The Atlantic

Inside a Multiage Classroom

Dividing students by arbitrary birthdate ranges doesn’t make sense, advocates say.
Source: Stuart Miller

DEVENS, Massachusetts—It looks like a typical class in a suburban high school. The teacher, Barbara Curtin, discusses the differences between mean, mode, and median while her students at the Francis W. Parker Charter Essential School sit in clusters of three or four at tables around the room. A second teacher, Lorin Hill, is there to help. All fairly standard, but for one dramatic difference—the mix of students.

Curtin’s class includes both ninth- and 10th-graders. Sometimes she even has a precocious eighth-grader or two and a couple of struggling 11th-graders. That’s because Parker offers what may be the nation’s most ambitious and comprehensive take on multiage education in middle and high school, breaking grades 7 to 12 into three divisions, with each division blending two grades together.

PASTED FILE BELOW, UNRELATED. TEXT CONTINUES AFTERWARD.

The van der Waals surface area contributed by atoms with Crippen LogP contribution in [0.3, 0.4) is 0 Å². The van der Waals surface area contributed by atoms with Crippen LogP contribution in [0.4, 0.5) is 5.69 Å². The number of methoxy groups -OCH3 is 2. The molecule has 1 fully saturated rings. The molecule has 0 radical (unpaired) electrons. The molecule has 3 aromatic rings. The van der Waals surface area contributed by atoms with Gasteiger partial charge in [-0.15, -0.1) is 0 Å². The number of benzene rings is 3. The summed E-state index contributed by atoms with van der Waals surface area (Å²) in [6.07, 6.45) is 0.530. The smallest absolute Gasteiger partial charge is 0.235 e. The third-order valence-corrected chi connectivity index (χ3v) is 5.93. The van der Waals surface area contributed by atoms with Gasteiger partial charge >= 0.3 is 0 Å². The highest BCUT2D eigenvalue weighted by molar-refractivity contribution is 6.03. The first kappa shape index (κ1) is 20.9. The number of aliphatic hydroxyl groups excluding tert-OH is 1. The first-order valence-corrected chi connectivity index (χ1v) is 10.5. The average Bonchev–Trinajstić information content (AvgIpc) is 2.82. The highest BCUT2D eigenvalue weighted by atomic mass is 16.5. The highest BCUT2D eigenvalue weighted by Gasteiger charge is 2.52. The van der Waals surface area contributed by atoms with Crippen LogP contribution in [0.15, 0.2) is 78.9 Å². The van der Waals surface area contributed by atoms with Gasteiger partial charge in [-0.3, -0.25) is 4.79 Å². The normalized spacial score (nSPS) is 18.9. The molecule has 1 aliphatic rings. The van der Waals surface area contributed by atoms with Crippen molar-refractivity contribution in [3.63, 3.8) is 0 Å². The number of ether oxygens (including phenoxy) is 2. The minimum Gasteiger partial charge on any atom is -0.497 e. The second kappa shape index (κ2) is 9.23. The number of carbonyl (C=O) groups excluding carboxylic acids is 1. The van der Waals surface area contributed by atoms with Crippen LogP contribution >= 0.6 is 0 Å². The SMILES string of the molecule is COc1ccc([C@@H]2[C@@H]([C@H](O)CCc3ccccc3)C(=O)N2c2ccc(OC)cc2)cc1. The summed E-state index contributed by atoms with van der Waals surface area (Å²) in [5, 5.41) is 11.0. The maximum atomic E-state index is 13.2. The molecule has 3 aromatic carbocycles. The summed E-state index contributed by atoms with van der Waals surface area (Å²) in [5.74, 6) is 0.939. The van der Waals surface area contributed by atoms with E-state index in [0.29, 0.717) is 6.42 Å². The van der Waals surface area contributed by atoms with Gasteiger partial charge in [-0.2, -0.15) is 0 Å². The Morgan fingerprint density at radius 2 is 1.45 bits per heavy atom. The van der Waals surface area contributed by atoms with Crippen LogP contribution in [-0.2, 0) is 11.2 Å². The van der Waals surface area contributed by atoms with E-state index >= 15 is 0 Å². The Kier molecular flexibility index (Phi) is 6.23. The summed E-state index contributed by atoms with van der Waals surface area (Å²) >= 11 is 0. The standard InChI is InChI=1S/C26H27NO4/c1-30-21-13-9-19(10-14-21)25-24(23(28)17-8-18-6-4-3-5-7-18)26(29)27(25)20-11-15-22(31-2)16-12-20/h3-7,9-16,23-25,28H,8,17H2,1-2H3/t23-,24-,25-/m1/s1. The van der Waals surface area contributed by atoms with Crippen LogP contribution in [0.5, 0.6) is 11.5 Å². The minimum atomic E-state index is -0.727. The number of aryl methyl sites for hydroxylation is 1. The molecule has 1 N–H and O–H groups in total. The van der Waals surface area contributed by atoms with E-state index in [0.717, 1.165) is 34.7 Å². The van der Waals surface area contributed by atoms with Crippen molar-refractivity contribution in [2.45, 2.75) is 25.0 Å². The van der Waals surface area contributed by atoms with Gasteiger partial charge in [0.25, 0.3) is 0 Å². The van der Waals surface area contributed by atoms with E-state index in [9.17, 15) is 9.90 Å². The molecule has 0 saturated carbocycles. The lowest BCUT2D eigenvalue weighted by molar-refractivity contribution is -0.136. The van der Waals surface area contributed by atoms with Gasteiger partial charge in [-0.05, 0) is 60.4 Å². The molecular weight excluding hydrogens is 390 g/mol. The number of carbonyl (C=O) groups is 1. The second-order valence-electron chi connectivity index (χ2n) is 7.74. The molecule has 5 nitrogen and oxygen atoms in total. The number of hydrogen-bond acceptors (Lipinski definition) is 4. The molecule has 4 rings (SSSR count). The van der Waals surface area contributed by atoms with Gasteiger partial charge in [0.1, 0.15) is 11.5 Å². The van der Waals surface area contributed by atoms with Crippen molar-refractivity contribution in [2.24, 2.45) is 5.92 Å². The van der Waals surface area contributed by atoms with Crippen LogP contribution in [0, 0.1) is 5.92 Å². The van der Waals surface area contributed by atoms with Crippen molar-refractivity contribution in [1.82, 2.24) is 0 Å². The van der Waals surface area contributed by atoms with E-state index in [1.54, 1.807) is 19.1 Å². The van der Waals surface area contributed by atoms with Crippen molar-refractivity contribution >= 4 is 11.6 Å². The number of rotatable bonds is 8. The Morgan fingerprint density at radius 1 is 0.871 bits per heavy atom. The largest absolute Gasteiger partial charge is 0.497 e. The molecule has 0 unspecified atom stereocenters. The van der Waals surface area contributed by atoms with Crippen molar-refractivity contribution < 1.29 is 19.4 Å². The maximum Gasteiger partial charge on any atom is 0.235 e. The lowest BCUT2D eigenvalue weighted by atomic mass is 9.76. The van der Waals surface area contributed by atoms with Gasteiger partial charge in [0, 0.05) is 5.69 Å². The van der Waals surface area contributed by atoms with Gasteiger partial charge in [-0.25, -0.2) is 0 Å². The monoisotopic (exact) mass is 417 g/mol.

Multiage education is not a return to the one-room schoolhouse of yore, in which students of all ages learned different subjects in one space. Instead, students from (typically) two grades learn together in an environment that, advocates say, encourages cooperation and mentoring while allowing struggling students enough time to master material.

A long-time staple of Montessori schools, multiage classrooms spread to progressive elementary schools in the 1990s, although their use was always just one ingredient in a mix intended to provide more personalized instruction.

But the movement lost traction in the 2000s, when the No Child Left Behind era imposed more grade-level standardized tests.

“The move to standards-based education with testing on

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